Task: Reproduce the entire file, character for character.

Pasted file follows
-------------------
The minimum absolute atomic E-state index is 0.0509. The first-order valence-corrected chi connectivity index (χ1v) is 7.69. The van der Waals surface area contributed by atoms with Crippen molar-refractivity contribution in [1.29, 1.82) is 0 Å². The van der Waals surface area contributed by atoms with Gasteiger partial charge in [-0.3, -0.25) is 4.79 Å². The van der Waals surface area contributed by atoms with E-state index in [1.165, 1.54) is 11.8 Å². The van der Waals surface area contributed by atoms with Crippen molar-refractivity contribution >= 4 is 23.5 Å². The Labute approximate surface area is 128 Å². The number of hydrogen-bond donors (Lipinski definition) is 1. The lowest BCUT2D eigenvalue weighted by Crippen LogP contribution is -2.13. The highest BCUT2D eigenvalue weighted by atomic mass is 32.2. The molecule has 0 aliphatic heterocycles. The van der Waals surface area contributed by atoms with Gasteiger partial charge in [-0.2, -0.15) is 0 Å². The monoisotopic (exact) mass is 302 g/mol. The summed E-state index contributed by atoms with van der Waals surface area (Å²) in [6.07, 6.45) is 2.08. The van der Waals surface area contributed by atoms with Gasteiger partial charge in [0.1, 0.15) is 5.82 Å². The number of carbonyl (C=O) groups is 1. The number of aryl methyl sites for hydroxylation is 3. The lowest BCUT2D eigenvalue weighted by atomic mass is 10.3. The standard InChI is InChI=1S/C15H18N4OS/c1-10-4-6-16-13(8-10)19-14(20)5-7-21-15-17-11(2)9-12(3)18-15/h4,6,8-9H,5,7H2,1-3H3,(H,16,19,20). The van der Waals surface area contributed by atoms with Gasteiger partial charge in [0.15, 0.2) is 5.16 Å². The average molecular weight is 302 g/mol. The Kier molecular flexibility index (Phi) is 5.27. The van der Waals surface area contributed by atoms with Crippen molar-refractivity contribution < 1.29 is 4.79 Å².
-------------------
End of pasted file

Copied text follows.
The minimum absolute atomic E-state index is 0.0509. The first-order valence-corrected chi connectivity index (χ1v) is 7.69. The van der Waals surface area contributed by atoms with Crippen molar-refractivity contribution in [1.29, 1.82) is 0 Å². The van der Waals surface area contributed by atoms with Gasteiger partial charge in [-0.3, -0.25) is 4.79 Å². The van der Waals surface area contributed by atoms with E-state index in [1.165, 1.54) is 11.8 Å². The van der Waals surface area contributed by atoms with Crippen molar-refractivity contribution >= 4 is 23.5 Å². The Labute approximate surface area is 128 Å². The number of hydrogen-bond donors (Lipinski definition) is 1. The lowest BCUT2D eigenvalue weighted by Crippen LogP contribution is -2.13. The highest BCUT2D eigenvalue weighted by atomic mass is 32.2. The molecule has 0 aliphatic heterocycles. The van der Waals surface area contributed by atoms with Gasteiger partial charge in [-0.2, -0.15) is 0 Å². The monoisotopic (exact) mass is 302 g/mol. The summed E-state index contributed by atoms with van der Waals surface area (Å²) in [6.07, 6.45) is 2.08. The van der Waals surface area contributed by atoms with Gasteiger partial charge in [0.1, 0.15) is 5.82 Å². The number of carbonyl (C=O) groups is 1. The number of aryl methyl sites for hydroxylation is 3. The lowest BCUT2D eigenvalue weighted by atomic mass is 10.3. The standard InChI is InChI=1S/C15H18N4OS/c1-10-4-6-16-13(8-10)19-14(20)5-7-21-15-17-11(2)9-12(3)18-15/h4,6,8-9H,5,7H2,1-3H3,(H,16,19,20). The van der Waals surface area contributed by atoms with Gasteiger partial charge in [0.15, 0.2) is 5.16 Å². The average molecular weight is 302 g/mol. The Kier molecular flexibility index (Phi) is 5.27. The van der Waals surface area contributed by atoms with Crippen molar-refractivity contribution < 1.29 is 4.79 Å².